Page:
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Praying for Peace Amid the Strife
Ours is the peace of a broken vav,* the shalom of this week’s parsha, promised to Pinhas, but not truly whole. We mourn four of our boys and continue to nurse our wounded. The deaths of Naftali, Muhammed, Gilad and Eyal, tragic and senseless, the work of blinded extremists not the only, just the latest, of our tragedies.
Israel must be strong and Israel must defend her citizens. Israel must take all reasonable and sometimes even aggressive militaristic actions to stop rocket fire, kidnappings and blood shed on our soil. Israel must also, through its strength, have the ability and the wisdom to work for peace.
We have all seen that both sides have the willingness and ability to cause suffering and death, to maim and to kill, to destroy. Each side certainly has the ability, and hopefully the willingness, to build and to progress, to plant and to hope and to bring peace.
Ours is indeed a true conflict. Both of our peoples lay claim to the same land, both bring narratives to bolster their feelings and gain a sense of righteous indignation as to why all of Israel/Palestine is “ours.” Yet, this will only lead to more bloodshed and more bloodshed. I am sad, I am angered, I am ashamed by what we have seen, perpetuated in the name of the love of our people and our land in an adherence to the will of the one God.
Surely both sides are needed to come forward for a negotiated peace; but one side can unilaterally decide it is time to end the killings. It is time to relook at our approach to finding a solution. Let people of conscience and wisdom care enough to pull together and silence the voices and the actions of the radicals among us. The blessings of peace and cooperation are so legion and so obvious that only blind hatred and ignorance stand in our way.
I do not apologize for Israel’s strength; in fact I applaud Israel’s phenomenal technological developments that enable a futuristic anti-missile system, the Iron Dome, backed by the United States, to be employed. And I applaud Israel’s readiness to confront aggression. But Israel’s strength has only brought us that shalom of the broken vav.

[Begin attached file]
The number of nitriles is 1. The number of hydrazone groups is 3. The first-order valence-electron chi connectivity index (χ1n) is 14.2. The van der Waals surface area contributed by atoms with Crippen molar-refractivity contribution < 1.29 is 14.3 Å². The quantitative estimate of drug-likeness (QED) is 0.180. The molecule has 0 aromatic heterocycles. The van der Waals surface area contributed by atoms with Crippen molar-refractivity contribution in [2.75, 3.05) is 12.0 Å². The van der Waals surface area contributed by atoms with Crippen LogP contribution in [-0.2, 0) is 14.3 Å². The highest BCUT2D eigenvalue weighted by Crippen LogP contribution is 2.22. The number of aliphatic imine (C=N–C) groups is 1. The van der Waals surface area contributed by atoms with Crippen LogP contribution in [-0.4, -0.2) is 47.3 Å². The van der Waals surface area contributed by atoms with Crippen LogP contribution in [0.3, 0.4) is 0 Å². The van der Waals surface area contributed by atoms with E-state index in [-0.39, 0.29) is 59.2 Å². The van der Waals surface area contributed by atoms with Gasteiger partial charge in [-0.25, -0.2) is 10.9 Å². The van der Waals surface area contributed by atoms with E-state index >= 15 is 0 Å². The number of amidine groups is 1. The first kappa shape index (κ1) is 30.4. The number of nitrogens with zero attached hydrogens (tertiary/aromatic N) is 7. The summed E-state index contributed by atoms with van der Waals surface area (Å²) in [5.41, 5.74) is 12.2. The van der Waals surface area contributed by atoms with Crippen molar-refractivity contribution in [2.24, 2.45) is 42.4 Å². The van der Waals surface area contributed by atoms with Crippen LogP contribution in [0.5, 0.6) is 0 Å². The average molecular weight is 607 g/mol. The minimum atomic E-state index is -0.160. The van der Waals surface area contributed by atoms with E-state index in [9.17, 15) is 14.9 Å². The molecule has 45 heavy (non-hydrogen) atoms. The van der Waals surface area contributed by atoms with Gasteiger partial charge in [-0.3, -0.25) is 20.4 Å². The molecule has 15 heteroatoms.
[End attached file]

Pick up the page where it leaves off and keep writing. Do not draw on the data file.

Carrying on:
Perhaps this time will be different. Different because perhaps, just perhaps, the Palestinians and our neighbors will see that Israel is not out for conquest or for ruling others or for teaching intolerance or stereotypes. Israel’s policy is one of justice for all, of bringing Jewish terrorists to trial, of attempting to create economic conditions that will benefit certainly the region and more broadly, the world. Israel does not negate the existence of a Palestinian people or at this point of a settlement that will establish a Palestinian state.
Perhaps, just perhaps, this time a more realistic, rational leadership will say: “Yes, we can recognize a Jewish state with which we will share a border of our own Palestinian state.”
Perhaps Israel can say: “We feel confident in our strength, we feel confident in our future, and can therefore deal with two unilateral moves toward loosening aspects of our governance of the West Bank and also taking reasoned withdrawals and concessions leading to an ultimate settlement.”
May our common humanity come to the fore. May the loss of Eyal, Gilad, Muhammed and Naftali and the bloodshed and destruction swirling around us bring us to shout “ENOUGH” and mean it.
As we say in Psalm 29:11: “May God grant strength to His people, may God bless Israel (and all of mankind) with peace." As the Midrash says: "God’s name is Peace and His greatest blessing is Peace."
* In every Torah scroll, the letter vav in God’s promise to Pinhas of shalom is written with a broken vertical stroke.
Rabbi Gary Charlestein, long active in the Philadelphia Jewish community, is the CEO of a dental products company.